FY17 Military Construction & VA Full Committee Markup Bill Summary
MILITARY CONSTRUCTION AND VETERANS AFFAIRS, AND RELATED AGENCIES FISCAL YEAR 2017 APPROPRIATIONS BILL
Full Committee Mark: April 14, 2016
Washington, D.C. – Today the U.S. Senate Appropriations Full Committee ordered reported the fiscal year 2017 Military Construction and Veterans Affairs, and Related Agencies Appropriations Bill, which provides $83 billion in discretionary funding, $3.2 billion above the fiscal year 2016 enacted level.
In addition to discretionary funding, the bill provides $102.5 billion in mandatory compensation and pension funding for the Department of Veterans Affairs (VA). The bill also provides $66.4 billion in fiscal year 2018 advance funding for veterans health care and $103.9 billion for fiscal year 2018 advance funding for the VA’s compensation and pensions mandatory accounts.
U.S. Senator Jon Tester (D-Mont.), Ranking Member of the Military Construction, Veterans Affairs, and Related Agencies Subcommittee, said:
“This bill acknowledges that by investing in our nation’s military facilities we are strengthening our national security and increasing readiness to combat growing threats. This bill also honors our country’s commitment to the men and women who have bravely served. I look forward to working with my colleagues to push this and other appropriations bills forward.”
U.S. Senator Barbara Mikulski (D-Md.), Vice Chairwoman of the Appropriations Committee, issued the following statement:
“I am glad we’re moving VA and Military Construction bill to the head of the line, so promises made to our nation’s veterans are promises kept. The bill funds an array of vital programs for the health and well-being of our nation’s veterans and military troops as well as their families. This is a well-balanced bill, and I thank Chairman Kirk and Ranking Member Tester for their hard work and cooperation in crafting it. This bill makes good on and continues the practice of advance appropriations for veterans benefits, which I first included in the 2014 Omnibus Appropriations bill as Chairwoman of the Committee. It also provides additional funding above the request level to address the VA claims backlog. Considerable work has been done to eliminate the backlog in processing initial claims, but unfortunately the backlog in appeals is rapidly building, so this additional funding to hire 300 new claims processors and 240 additional employees for the Board of Veterans Appeals is crucial. The bill addresses the specific needs of female veterans, providing funding for gender-specific care as well as the research and acquisition of prosthetic devices specifically for women.”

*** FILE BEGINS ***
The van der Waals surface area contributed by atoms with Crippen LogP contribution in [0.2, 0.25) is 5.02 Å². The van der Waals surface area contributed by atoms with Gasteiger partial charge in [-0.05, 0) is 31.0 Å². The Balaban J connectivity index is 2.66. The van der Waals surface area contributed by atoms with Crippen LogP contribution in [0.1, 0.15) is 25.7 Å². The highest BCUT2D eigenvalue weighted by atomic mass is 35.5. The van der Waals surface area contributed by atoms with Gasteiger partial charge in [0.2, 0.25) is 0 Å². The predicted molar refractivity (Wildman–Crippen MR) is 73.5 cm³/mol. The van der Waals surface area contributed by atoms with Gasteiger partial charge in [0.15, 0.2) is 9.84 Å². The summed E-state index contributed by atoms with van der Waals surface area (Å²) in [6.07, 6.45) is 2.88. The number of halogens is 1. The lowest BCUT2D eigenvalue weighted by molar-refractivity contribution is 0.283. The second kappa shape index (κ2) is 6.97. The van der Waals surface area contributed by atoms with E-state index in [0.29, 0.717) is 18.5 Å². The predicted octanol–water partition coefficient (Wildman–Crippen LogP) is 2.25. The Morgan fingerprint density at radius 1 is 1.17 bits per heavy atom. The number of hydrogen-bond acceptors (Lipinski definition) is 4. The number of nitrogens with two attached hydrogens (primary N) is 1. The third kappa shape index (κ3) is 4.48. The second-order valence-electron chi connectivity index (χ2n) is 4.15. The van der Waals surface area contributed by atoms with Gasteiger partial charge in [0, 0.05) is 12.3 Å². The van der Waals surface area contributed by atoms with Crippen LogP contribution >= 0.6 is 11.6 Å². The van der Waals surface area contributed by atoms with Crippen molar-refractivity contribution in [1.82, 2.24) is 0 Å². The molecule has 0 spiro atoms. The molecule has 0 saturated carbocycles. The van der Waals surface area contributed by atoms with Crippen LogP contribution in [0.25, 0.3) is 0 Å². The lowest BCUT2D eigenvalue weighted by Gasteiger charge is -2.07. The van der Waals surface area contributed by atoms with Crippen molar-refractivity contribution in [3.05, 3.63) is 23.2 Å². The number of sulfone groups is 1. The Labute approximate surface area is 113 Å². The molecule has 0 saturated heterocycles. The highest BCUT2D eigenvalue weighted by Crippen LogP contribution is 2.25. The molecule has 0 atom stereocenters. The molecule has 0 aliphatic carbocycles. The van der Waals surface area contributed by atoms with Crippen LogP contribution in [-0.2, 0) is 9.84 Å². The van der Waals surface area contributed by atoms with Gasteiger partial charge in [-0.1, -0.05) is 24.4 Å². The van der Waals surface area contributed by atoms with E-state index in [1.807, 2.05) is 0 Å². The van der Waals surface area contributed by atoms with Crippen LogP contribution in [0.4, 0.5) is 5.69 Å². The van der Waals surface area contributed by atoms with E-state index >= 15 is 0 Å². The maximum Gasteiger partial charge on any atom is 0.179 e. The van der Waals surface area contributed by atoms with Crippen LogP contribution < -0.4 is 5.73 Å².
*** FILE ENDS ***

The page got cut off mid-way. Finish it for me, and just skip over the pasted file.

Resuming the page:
The Military Construction and Veterans Affairs, and Related Agencies bill provides the funding to meet both the mission-critical and quality-of-life infrastructure requirements of our military service members and their families. It also funds a wide range of programs for America’s 21.7 million veterans, including disability compensation and pensions, medical care and research, and hospital and clinic construction. In addition, the bill funds four Related Agencies that support our troops and veterans: the American Battle Monuments Commission, the U.S. Court of Appeals for Veterans Claims, Arlington National Cemetery and the Armed Forces Retirement Home.
The bill provides $74.9 billion in discretionary funding for the VA, $3.4 billion over the fiscal year 2016 enacted level. Military Construction and Family Housing funding is $7.9 billion, $485.9 million more than the request. Funding for the Related Agencies totals $241.1 million, equal to the request.
Highlights of Military Construction and Family Housing
The $7.9 billion provided in the bill for Military Construction and Family Housing funds a range of projects to ensure military readiness and quality of life on military bases within the United States and around the globe. Projects funded in the bill include operational, maintenance and supply facilities; hospitals and clinics; schools; and barracks and family housing. The $7.9 billion in the bill includes $172.4 million that was requested in the budget under a separate Overseas Contingency Operations (OCO) title. The bulk of the OCO request, $113.6 million, is for projects related to the European Reassurance Initiative (ERI). Instead of including a separate OCO title, the Overseas Contingency Operations and European Reassurance Initiative projects are funded in the base Military Construction title. As such, there is no OCO funding in the bill.